Increased coverage and operating capacity are sorely needed if future cellular networks are to provide adequate service. With more than one billion mobile-broadband users worldwide, heterogeneous-network (HetNet) technology is progressing rapidly to meet that goal. HetNet will provide substantial numbers of macro-networks and a large number of small cells, including femtocells. In the past, large cells encountered problems when they handled large numbers of users, which reduced the operating capacity per customer. Instead, HetNets will provide smaller, diversified cells as well as the intelligence needed to manage capacity and integrate large numbers of small cells.

In Planegg, Germany, Maxim Integrated Products (www.maxim-ic.com) has introduced HetNet solutions that target next-generation base-station equipment. Among these products are single-chip multiband-radio transceivers, broadband gain blocks, direct RF-synthesis digital-to-analog converters (DACs), and intelligent, digital point-of-load controllers. According to the company, the cellular radio-access network (RAN) is evolving into a heterogeneous network. That network needs diverse analog and mixed-signal base-station solutions for the main radio
signal paths, baseband processing support, and power-conversion nodes. Hence, Maxim believes that it has anticipated the HetNet evolution.

According to the firm, for example, the MAX2550–MAX2553 single-chip, small-cell radio transceivers can improve both residential coverage and network capacity. The MAX5879 direct RF-synthesis DAC targets multicarrier, multiband, and multi-standard macrocell, small-cell, and wireless-backhaul transmitters. The MAX2870 ultra-wideband, 23.5-to-6000-MHz synthesizer with an integrated voltage-controlled oscillator (VCO) enables multiband local-oscillator (LO) frequency synthesis in base-station radios. Maxim also introduced the MAX15301 InTune digital point-of-load controller and the MAX2612–MAX2616 broadband, 40-to-4000-MHz gain blocks.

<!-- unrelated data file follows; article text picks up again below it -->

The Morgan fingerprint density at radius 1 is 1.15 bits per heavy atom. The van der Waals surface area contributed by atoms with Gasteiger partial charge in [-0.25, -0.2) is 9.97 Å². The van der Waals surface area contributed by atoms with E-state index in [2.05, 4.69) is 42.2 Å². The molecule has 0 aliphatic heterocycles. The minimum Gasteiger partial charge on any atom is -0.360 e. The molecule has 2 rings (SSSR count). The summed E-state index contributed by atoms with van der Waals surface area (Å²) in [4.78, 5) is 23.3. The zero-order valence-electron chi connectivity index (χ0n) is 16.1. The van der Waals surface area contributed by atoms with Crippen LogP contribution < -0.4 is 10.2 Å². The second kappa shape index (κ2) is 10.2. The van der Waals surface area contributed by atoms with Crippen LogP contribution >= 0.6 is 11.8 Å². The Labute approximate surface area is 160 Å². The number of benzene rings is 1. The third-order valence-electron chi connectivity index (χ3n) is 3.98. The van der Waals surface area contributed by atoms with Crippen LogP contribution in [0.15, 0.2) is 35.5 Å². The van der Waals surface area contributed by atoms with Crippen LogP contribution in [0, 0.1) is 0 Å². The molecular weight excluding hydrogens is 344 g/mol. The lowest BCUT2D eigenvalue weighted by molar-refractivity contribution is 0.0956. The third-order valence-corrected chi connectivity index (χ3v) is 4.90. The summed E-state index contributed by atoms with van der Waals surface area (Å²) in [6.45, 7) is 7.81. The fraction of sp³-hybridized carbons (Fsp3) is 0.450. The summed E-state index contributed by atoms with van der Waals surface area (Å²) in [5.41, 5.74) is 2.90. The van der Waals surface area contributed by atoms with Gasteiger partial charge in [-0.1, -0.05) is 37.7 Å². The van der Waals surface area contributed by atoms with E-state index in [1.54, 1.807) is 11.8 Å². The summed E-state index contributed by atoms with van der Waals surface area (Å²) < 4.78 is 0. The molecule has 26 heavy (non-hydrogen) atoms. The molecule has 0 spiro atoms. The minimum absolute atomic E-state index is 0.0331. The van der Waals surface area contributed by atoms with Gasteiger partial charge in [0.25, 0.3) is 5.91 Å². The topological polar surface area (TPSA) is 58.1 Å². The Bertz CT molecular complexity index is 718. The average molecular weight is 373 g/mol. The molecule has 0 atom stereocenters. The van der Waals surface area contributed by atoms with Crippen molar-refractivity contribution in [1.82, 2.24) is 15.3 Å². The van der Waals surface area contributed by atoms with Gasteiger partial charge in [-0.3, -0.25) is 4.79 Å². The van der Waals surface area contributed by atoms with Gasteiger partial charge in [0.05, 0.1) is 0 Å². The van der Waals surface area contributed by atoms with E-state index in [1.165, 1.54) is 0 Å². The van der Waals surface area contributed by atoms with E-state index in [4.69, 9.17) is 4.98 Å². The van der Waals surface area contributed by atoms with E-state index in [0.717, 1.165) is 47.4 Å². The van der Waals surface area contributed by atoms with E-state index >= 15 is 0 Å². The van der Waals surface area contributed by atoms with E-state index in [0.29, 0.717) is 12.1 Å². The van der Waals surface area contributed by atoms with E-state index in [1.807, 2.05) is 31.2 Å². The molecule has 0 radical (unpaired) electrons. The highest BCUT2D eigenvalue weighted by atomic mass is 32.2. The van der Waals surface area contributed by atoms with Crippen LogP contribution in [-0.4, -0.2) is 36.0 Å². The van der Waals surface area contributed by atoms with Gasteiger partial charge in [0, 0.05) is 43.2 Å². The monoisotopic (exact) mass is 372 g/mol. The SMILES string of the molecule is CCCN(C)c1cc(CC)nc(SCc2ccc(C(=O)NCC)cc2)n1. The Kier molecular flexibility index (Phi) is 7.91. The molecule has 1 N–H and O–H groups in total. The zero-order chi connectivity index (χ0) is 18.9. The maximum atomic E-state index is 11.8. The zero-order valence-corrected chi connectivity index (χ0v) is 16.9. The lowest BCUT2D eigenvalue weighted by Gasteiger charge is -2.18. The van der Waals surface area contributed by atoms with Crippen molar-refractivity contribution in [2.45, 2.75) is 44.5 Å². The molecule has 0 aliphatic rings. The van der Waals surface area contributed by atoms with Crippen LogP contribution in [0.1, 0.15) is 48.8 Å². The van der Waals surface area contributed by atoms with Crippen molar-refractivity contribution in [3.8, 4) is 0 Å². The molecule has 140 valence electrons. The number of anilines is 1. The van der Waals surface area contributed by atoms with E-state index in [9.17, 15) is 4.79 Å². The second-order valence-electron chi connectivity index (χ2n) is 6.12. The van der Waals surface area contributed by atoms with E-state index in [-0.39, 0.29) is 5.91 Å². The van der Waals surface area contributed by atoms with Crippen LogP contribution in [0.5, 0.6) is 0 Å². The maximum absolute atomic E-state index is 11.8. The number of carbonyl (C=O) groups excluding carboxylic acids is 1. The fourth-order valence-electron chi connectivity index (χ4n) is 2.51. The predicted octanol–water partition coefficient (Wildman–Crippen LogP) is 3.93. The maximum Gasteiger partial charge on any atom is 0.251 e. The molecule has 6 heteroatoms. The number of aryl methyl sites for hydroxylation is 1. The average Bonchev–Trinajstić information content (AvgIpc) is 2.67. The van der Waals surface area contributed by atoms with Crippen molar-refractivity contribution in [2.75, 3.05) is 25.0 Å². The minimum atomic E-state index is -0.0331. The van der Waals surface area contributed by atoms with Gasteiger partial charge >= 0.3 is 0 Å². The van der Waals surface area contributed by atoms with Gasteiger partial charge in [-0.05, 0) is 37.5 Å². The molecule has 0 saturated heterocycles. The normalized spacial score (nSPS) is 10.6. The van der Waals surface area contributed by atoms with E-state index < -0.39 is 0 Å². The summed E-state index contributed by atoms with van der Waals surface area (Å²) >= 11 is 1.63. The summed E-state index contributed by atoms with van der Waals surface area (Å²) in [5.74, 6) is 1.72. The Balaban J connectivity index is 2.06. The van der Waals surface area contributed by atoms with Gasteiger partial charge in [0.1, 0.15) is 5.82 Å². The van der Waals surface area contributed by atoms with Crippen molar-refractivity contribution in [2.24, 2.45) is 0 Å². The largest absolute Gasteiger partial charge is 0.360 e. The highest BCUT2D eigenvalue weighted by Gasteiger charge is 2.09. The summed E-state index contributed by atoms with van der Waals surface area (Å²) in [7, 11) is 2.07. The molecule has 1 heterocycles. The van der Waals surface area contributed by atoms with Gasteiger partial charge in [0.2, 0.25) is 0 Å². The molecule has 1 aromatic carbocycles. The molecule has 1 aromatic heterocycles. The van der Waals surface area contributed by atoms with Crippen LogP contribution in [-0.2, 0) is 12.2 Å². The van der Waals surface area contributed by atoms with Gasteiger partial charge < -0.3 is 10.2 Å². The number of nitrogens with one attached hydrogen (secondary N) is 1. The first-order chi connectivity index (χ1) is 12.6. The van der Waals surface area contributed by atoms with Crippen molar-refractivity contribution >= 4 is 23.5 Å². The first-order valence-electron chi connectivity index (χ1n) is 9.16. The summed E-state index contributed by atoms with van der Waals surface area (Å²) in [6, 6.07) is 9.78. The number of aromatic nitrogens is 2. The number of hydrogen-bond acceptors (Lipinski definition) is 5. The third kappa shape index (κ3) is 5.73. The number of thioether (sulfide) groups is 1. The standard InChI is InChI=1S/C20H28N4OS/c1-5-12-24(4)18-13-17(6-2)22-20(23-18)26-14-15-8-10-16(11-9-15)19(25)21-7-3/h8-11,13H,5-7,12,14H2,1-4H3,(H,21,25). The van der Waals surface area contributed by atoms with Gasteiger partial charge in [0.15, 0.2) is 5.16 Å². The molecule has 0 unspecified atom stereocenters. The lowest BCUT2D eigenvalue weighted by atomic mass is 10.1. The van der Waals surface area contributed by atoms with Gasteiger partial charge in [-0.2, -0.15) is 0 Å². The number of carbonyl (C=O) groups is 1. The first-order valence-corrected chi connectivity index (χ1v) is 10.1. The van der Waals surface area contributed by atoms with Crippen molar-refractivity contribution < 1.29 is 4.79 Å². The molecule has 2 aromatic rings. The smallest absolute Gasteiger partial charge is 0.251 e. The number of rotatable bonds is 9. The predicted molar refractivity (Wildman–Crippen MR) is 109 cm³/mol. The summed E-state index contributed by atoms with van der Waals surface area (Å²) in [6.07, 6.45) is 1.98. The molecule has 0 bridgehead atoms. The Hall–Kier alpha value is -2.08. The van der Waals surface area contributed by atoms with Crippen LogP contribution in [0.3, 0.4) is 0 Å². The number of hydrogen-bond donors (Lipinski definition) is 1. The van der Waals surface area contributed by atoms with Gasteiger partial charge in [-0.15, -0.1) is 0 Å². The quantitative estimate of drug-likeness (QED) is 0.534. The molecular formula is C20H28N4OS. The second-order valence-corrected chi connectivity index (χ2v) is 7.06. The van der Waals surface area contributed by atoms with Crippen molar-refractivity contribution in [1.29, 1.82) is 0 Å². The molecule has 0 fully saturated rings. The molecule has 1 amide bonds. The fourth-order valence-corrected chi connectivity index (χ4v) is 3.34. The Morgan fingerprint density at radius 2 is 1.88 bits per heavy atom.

HetNet solutions, which are designed for next-generation base-station equipment, include single-chip multiband radio transceivers, broadband gain blocks, direct RF-synthesis DACs, and intelligent digital point-of-load controllers. 

Maxim has also developed an RF DAC that can reportedly enable a digital transmitter solution supporting standards ranging from second- to fourth-generation (2G to 4G). The MAX5879 multi-Nyquist RF DAC creates a common hardware platform for multi-carrier, multi-band, and multi-standard base stations. Working with field-programmable-gate-array (FPGA) -based direct digital synthesis (DDS), the DAC makes it possible to implement traditional analog functions, such as the quadrature modulator and agile LO, in digital form. According to the company, this approach will eliminate in-phase and quadrature errors as well as the LO feedthrough often associated with
analog conversion.

The MAX5879’s selectable-frequency-response modes support direct RF synthesis of common 3G/4G cellular bands in multiple Nyquist zones from 700 MHz to 2.8 GHz. A single MAX5879 RF DAC serves multiple standards, such as multicarrier GSM, WCDMA, and LTE.

Transceivers Can Cut System Costs

As part of the HetNet trend, femtocells in particular are increasingly being used to supplement base-station cell sites—especially those that are already operating at maximum capacity. Carriers also are moving to home- and office-located femtocell transceivers that provide a localized base station to handle cellular voice and data needs. To answer the call for femtocells, Maxim has developed femtocell transceivers that support WCDMA (Bands 1 to 6 and 8 to 10) and cdma2000 (Band Class
0, 1, and 10).

To help service providers achieve more compact, lower-cost radio designs, the MAX2550–MAX2553 transceivers work with minimal external components. According to the firm, they also will reduce operation and maintenance costs and help with the creation of more compact radio designs for modules and standalone femtocell applications. Such compact radios are essential, given the higher installation and maintenance costs associated with existing large macrocells. In some areas, carriers are struggling with space limitations and city regulations when planning to create more macrocell base stations.